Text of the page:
The pages of military history contain a number of examples of soldiers sharing the occasional drink with their foes. For example, at the outbreak of the War of 1812, British officers stationed along the Canadian side of Niagara River were entertaining their American counterparts from the opposite shore when a messenger arrived with news that England and America were suddenly enemies, the hosts insisted that their guests at least stay to finish their after-dinner-port before returning home to commence with the hostilities. A century later, German and British troops in Flanders famously emerged from their trenches at Christmas in 1914 to swap greetings as well as bottles of rum and schnapps.
But this sort of liquor-fuelled camaraderie was taken to new heights during the two-year war between the small former Soviet republic of Moldova and the tiny 4,000 sq. km. breakaway region of that country known Transnistria.
The localized conflict, which ran from 1990 through to 1992, saw government forces and separatists fight by day and then meet to drink at night. And according to numerous reports, these no-man’s-land get-togethers weren’t just a one-time thing either. They were a nightly ritual — as regular as Happy Hour. In fact, the friendly binges became so well-known, the locals refer to the entire conflict as the “Drunken War”. Amazingly, the opposing forces became so chummy with each other that individual soldiers on both sides made personal agreements not to shoot one another during the next day’s hostilities. “The war is like a grotesque party. During the day we kill our enemy, during the night we drink with them. What a bizarre thing war is,” one combatant supposedly wrote of the conflict.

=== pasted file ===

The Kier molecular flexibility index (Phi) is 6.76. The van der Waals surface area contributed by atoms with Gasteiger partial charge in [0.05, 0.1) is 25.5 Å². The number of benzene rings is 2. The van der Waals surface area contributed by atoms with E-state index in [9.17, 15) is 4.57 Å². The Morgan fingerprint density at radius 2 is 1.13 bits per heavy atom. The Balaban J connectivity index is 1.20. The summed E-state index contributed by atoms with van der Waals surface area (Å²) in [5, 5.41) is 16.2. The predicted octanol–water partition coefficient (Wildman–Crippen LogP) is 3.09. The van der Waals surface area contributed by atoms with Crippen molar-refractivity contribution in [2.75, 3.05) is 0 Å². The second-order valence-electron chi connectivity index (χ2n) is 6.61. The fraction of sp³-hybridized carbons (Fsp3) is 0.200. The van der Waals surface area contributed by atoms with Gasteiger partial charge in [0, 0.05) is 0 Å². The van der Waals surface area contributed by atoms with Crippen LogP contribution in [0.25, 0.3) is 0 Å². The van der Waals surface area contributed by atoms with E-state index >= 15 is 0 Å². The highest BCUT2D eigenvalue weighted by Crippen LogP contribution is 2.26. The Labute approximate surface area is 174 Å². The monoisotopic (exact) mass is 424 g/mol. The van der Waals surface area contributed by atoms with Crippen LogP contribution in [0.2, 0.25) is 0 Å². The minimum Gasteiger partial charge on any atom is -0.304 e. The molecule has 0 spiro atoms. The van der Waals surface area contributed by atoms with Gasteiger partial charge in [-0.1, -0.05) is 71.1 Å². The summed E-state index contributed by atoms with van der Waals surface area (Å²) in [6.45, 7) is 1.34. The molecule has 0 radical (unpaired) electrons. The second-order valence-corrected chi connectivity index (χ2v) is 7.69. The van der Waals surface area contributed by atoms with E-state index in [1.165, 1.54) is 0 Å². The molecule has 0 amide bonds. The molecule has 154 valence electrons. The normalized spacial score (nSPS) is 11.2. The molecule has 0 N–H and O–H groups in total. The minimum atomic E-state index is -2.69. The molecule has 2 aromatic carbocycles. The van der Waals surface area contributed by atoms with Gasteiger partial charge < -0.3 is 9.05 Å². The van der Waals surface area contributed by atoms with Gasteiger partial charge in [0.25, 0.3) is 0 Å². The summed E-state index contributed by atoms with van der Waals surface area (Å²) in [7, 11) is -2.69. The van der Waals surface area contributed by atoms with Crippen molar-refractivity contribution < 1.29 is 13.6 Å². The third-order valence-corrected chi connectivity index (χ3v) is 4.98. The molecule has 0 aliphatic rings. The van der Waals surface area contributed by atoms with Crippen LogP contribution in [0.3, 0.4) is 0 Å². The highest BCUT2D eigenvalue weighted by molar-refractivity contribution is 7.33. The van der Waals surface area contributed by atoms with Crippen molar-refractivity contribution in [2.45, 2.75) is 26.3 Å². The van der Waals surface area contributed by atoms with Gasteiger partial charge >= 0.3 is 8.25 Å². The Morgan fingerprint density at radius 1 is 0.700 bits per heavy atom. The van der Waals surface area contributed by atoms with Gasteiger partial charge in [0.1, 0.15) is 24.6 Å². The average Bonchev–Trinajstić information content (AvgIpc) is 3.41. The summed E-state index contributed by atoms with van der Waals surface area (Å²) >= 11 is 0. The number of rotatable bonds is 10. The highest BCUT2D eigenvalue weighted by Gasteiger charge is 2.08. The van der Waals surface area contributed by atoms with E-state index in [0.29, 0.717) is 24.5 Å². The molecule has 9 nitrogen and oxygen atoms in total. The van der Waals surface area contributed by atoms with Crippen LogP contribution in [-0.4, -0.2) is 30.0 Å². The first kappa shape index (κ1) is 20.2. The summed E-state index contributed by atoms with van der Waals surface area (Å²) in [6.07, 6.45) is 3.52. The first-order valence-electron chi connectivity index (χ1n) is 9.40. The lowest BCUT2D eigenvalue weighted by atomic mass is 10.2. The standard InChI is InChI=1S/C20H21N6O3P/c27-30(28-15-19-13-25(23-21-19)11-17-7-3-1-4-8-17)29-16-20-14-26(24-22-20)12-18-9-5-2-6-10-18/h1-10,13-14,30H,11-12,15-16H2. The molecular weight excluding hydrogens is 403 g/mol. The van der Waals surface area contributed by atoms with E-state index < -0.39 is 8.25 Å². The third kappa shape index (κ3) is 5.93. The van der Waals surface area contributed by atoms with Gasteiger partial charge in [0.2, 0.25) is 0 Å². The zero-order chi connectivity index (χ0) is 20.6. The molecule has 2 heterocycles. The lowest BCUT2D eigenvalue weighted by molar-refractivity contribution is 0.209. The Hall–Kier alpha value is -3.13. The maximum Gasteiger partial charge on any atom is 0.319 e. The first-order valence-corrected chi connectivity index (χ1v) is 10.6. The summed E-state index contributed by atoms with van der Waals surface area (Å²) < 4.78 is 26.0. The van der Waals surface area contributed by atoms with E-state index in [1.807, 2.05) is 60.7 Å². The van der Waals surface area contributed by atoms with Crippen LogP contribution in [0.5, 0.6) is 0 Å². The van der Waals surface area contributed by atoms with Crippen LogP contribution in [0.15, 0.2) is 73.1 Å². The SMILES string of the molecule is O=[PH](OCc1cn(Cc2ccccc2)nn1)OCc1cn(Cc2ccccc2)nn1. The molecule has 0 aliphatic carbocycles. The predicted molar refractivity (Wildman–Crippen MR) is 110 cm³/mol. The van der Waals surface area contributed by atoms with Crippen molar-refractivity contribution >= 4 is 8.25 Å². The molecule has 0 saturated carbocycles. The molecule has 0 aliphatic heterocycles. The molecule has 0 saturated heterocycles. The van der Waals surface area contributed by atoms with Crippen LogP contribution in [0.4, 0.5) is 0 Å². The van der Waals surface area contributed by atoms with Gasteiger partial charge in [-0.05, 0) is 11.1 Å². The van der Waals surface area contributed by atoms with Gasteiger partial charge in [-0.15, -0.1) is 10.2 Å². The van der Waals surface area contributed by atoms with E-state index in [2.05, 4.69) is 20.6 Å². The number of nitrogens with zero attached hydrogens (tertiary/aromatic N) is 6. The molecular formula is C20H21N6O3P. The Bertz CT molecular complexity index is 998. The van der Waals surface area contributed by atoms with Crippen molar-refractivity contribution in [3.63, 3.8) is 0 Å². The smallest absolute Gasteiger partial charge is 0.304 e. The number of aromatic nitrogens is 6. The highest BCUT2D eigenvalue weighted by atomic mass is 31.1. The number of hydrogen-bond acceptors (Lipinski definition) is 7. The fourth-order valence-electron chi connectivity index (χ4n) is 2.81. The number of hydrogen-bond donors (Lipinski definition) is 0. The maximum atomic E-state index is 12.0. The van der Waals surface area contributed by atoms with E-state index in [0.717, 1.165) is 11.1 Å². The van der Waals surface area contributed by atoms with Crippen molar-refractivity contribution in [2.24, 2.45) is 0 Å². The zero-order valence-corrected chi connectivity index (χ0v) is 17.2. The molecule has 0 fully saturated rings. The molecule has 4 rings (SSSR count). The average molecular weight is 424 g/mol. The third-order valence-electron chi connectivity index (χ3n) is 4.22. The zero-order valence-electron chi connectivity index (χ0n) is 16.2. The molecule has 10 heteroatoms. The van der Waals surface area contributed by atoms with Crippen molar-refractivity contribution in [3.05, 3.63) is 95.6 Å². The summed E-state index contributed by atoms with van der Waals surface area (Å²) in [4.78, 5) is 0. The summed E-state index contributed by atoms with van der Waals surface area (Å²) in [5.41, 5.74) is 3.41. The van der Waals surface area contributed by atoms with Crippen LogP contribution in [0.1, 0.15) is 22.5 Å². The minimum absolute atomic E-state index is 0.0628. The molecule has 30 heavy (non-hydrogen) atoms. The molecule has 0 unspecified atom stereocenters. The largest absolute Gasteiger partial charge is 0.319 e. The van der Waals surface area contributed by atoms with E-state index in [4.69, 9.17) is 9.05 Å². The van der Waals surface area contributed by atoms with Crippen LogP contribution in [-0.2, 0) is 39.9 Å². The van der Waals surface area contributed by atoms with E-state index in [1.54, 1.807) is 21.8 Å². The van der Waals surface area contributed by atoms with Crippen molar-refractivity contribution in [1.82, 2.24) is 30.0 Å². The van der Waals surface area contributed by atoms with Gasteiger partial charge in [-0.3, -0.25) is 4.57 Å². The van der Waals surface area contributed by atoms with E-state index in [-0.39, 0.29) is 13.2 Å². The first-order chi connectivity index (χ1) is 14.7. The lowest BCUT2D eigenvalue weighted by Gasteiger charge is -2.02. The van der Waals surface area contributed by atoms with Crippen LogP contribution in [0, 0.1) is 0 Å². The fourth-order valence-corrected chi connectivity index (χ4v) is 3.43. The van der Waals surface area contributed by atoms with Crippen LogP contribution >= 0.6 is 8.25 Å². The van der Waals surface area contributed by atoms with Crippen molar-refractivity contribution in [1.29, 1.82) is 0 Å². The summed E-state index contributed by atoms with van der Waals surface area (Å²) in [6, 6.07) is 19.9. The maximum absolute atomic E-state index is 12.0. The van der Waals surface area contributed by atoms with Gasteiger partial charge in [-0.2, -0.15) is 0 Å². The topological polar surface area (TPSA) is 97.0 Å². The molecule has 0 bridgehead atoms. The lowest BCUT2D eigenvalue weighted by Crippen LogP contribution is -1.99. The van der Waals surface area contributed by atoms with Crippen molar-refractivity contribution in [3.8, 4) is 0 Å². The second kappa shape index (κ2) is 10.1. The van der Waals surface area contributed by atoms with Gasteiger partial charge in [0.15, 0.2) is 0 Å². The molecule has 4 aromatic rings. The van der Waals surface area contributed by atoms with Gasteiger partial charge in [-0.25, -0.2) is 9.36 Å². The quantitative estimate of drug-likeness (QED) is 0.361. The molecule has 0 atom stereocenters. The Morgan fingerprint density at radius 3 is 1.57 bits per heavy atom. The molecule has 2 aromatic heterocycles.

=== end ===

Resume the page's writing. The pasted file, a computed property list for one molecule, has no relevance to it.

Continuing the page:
The Transnistria struggle wasn’t all beer and skittles however. As many as 1,200 people on both sides were killed in the two-year contest, which was fought between the ethnically-Romanian Moldovans and Russian-speaking inhabitants of Transnistria.
The war grew out of a crisis within Moldova, once known as the Moldavian Soviet Socialist Republic. When in 1989, Moscow’s grip on its various republics and Eastern European satellites melted away, Moldavia declared independence. It renamed itself Moldova and immediately sought closer ties with its historic ally Romania.
Transnistria, a tiny sliver of territory on the far eastern side of Moldova, was largely ethnically-Russian and Ukrainian. Fearing assimilation into the larger Romanian Moldova, Transnistria declared its own independence from the new republic and sought protection from Moscow and Kiev. In 1990 and 1991, tensions mounted as Moldovan police and troops clashed with Transnistrian rebels.
In 1992, full scale war erupted when the 14,000-strong Russian 14th Guards Army, already stationed in Transnistria, began arming and training the rebels and even fighting on their behalf.  Up to 5,000 more volunteers from Russia and Ukraine streamed into the region to join in the struggle against the Moldovans as well.  Romania responded by sending weapons and military advisors to help the 30,000-strong Moldovan army.
By the summer of 1992, both sides had agreed to a ceasefire. It has remained in effect to this day. And while Transnistria remains officially unrecognized by the international community, the tiny republic has its own government, military, constitution, flag and currency.
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